When I was a freshman in high school, I managed to piss off almost everyone who followed me on Instagram with one single post. I'd heard the old saying that there are two things you should never talk about publicly: politics and religion. But to me, this just didn't make sense; politics and religion were my two favorite things to talk about.
To be fair, the post was pretty offensive. The intention was to criticize the theory of Heaven and Hell but instead ended up publicly slamming Christianity and Islam, the two largest religions in the world. The way I phrased my argument was provocative and mean; it was not a shining example of civility. It ended with me publicly apologizing and deleting the original post.
In hindsight, I realize that my inflammatory language obscured the main point I was trying to make. However, I still think my point was valid. It bothered me that once people saw what I wrote and said "I'm offended!" they refused to even listen to the rational side of my argument.
The thing is, I think there can be incredible value in offensive speech. I don't think there is any idea that is so sacred that people shouldn't be allowed to challenge it.
Therefore, it bothers me to see so many instances of young liberals trying to prevent conservative speakers like Ben Shapiro from coming to college campuses.
Colleges are supposed to be a place where the free exchange of ideas can occur, where students are exposed to controversial thought that challenges their assumptions and are forced to reevaluate their own opinions. However, when liberals refuse to even allow a prominent conservative to express their ideas, the ideal of intellectual freedom is inherently undermined. As students, we are shutting down a conversation before it can even occur.
More disturbingly, we are refusing to listen to someone just because they have a different viewpoint than us. I think liberals often fall into the trap of assuming that our ideas are the absolute truth and anyone who dares to challenge our views is committing heresy. this is a very human response, but it is the wrong one. Arrogance is not a virtue. And when we refuse to engage with conservatives, we are retreating into our liberal bubbles and stymieing our own intellectual growth.
We are being closed-minded and this is antithetical to our liberal values. We as liberals are supposed to be open-minded. We are supposed to champion diversity, and diversity includes a diversity of thought. I hear liberals say, "I won't tolerate intolerance." But this is absurd. Tolerance means tolerance. If you only tolerate speech that you agree with, you are not being tolerant. Throughout history, progressives have been willing to challenge prevailing orthodoxies. We should not stop others from doing the same. We should not sacrifice freedom of speech at the altar for the sake of preserving our sacred cows.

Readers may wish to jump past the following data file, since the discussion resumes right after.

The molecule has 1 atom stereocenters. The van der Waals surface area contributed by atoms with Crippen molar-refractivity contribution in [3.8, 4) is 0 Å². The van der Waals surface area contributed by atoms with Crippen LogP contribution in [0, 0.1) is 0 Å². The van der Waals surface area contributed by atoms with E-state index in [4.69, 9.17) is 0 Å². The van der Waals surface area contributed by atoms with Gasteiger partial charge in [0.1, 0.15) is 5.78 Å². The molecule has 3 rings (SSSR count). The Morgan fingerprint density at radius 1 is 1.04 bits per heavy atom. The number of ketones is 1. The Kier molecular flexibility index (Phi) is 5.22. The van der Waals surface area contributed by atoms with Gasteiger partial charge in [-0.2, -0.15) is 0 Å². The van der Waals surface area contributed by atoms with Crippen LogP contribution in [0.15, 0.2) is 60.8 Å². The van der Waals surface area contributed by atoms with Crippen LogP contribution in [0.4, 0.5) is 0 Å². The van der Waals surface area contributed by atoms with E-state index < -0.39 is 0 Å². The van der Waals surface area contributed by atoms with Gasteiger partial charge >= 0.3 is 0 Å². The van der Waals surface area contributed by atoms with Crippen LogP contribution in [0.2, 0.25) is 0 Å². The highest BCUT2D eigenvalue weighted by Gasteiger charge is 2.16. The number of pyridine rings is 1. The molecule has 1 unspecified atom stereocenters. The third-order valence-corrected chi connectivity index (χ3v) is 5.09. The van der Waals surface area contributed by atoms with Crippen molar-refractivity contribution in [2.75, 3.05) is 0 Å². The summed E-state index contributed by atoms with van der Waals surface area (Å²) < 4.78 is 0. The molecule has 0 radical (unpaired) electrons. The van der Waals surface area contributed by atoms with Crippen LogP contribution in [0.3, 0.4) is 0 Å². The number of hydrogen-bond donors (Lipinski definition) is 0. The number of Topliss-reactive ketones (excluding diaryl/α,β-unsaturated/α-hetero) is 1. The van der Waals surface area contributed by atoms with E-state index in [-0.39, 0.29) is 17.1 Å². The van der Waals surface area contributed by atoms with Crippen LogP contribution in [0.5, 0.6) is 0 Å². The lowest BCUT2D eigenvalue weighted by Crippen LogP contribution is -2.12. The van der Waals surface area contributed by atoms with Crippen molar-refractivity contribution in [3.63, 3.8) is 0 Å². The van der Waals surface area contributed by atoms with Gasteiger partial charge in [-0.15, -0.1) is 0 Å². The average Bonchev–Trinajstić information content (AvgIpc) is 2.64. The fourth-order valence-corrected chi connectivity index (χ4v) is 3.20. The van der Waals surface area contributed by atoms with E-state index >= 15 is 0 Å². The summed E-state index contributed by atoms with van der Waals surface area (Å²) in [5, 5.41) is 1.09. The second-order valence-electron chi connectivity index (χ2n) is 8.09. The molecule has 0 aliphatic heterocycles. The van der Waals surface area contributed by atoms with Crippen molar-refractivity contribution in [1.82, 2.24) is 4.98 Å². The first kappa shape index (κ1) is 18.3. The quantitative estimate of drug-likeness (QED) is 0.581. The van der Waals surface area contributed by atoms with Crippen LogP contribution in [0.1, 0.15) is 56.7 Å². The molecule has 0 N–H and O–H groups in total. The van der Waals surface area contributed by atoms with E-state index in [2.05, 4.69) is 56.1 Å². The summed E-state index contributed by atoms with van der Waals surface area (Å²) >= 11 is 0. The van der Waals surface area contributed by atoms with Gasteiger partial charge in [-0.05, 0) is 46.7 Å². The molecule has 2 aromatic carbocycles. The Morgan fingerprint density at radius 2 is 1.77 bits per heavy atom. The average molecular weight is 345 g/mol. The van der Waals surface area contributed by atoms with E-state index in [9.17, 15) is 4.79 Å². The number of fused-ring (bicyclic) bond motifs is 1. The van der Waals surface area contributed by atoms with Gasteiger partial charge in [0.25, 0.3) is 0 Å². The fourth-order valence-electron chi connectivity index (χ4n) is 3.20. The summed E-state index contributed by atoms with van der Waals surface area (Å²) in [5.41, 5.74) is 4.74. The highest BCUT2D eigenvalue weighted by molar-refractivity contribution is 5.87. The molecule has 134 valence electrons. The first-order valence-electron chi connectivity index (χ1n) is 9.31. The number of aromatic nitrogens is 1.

Some liberals say that hate speech should not be allowed on college campuses. But the Supreme Court has consistently ruled that hate speech is free speech. In the classic On Liberty, John Stuart Mill describes how hateful speech can be useful to society because if people can see how awful these ideas are (whether they be racist, sexist, homophobic, transphobic, etc.), then these ideas can be rejected. The public intellectual Jonathan Rauch has argued that hate speech has actually helped minority groups gain rights. In the context of gay rights, the speech of homophobic figures has shown the American public that homophobia is irrational and they have been increasingly willing to reject this nonsense. So the answer to hate speech is not censorship; it is more speech.
Recently, Ben Shapiro came to the George Washington University campus, which naturally generated some controversy. I disagree with many of the things Ben Shapiro says and I find his views about trans people to be incredibly offensive and dead wrong- but I will still defend his right to express his views. And the notion that minority groups need to be protected from Ben Shapiro's speech is ridiculous and frankly patronizing. LGBTQ+ people and people of color have survived centuries and decades of violent oppression; we can survive a talk by Ben Shapiro. I'm proud that at GW, liberals tried to engage Shapiro in intellectual debate rather than trying to shut his talk down. My roommate notably got into an argument with Shapiro about socialism, an exchange that went on for about 12 minutes where two sides of an economic argument were presented and defended- the free exchange of ideas at its finest.
We liberals have to ask ourselves— what are we really afraid of? Do we truly believe that allowing someone like Steve Bannon to speak on college campuses will convert people to his white supremacist ideology? And if we as liberals cannot respond to Steve Bannon's prejudice with our own rational arguments, or if we cannot have a rigorous debate with someone like Ben Shapiro, if we cannot engage in discourse and win the battle for ideas, then we have failed. Because in a free society, we must be willing to allow controversial, offensive, even hateful speech- and be confident that through our speech, our own ideas can prevail. This, after all, is the essence of liberty.